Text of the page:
Installment Debt Vs. Revolving Debt

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When you apply for a credit card, loan or even certain services, such as cable and utility services, your lender will likely look into your financial background to determine how much risk is involved by approving your application. Lenders examine two primary types of debt that appear on your credit report: revolving debt and installment debt. Your ability to successfully manage both types of debt shows lenders and other service providers that you pose a low lending risk.

Revolving vs. Installment

Revolving debts are accounts that allow you to borrow money up to a predetermined limit. Using the account reduces the amount of credit available to you by the purchase amount. Likewise, repaying the borrowed money increases the amount available to you by the payment amount. Both credit cards and home equity lines of credit are examples of revolving debts.

Unlike revolving debt, installment debt does not have a spending limit. You borrow a set amount of money up front and agree to repay it in equal payments -- installments -- over time. Mortgages and auto loans are examples of installment debts.


Revolving and installment debts can be either secured or unsecured. When you apply for a secured debt, you must provide the lender with a form of collateral. If you fail to pay your debt, the lender may then seize the collateral you provided. For example, your mortgage is a secured debt, and the collateral on the loan is your home. If you stop paying, the lender will foreclose on your home. Unsecured debts, such as most credit cards, do not require collateral, and an unsecured lender cannot automatically seize your personal property if you stop making payments on your debt.


Many installment loans are secured debts. Because a secured lender can seize your collateral without a court order, installment loans are generally less risky for lenders than revolving accounts – which are often unsecured. Less risky loans carry lower interest rates for the consumer. Thus, you can expect to pay a lower interest rate on your mortgage than on your credit card accounts. Student loans are an exception to this general rule: they are unsecured installment loans, but many are guaranteed by the government to reduce the lender's risk and thus the interest rate they carry. Home equity loans are an example of secured revolving loans.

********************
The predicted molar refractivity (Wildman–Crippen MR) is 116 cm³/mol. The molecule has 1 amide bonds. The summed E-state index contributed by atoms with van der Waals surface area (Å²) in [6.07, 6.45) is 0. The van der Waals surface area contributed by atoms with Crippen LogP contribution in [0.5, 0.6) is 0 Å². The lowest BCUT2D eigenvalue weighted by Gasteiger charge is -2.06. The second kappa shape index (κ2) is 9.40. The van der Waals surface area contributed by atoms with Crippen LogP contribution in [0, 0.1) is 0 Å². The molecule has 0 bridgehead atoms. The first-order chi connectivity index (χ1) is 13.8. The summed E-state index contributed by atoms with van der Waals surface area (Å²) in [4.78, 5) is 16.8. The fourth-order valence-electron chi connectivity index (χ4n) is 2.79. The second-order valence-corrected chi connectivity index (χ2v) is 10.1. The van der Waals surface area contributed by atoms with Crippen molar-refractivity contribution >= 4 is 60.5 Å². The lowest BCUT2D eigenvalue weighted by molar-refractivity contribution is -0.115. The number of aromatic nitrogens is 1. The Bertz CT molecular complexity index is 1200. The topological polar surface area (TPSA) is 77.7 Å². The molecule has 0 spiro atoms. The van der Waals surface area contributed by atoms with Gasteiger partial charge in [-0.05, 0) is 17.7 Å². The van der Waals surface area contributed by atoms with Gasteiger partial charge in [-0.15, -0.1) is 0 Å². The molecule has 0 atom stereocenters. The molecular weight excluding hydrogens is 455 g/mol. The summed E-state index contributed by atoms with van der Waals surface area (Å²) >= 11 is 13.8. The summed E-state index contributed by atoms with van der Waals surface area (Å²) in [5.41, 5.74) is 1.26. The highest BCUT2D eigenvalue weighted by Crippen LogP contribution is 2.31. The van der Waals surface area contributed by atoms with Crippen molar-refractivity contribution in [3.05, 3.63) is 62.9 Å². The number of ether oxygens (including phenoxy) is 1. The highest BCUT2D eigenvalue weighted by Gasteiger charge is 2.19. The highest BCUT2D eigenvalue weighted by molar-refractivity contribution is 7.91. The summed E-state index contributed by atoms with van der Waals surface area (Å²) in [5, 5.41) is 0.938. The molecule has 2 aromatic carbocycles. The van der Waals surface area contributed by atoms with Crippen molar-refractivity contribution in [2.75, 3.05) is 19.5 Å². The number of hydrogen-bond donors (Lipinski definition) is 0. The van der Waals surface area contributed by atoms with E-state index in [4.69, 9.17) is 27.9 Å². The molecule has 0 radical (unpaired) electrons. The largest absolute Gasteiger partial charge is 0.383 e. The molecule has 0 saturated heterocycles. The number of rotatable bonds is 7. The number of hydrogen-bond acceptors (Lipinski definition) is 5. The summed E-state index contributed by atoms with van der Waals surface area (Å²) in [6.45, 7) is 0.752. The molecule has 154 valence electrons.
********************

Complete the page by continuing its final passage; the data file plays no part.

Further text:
Revolving creditors often have the right to increase your interest rate should you miss payments. Credit card companies, for example, will increase your interest rate if you make a payment more than 60 days late. Installment lenders typically won't increase your interest rate if your payment is late, but they may charge you additional fees.

Credit Score Impact

A multitude of factors come into play to determine your credit scores. The types of debt you carry is one such factor. The ratio of installment debts to revolving debts on your credit report accounts for 10 percent of your total FICO score – the credit score most lenders use. Because the scoring formula isn't public information, there is no way to determine the “perfect” ratio of revolving to installment debt. The impact this ratio has on your credit rating is minimal, but may increase if your credit record contains only a few entries.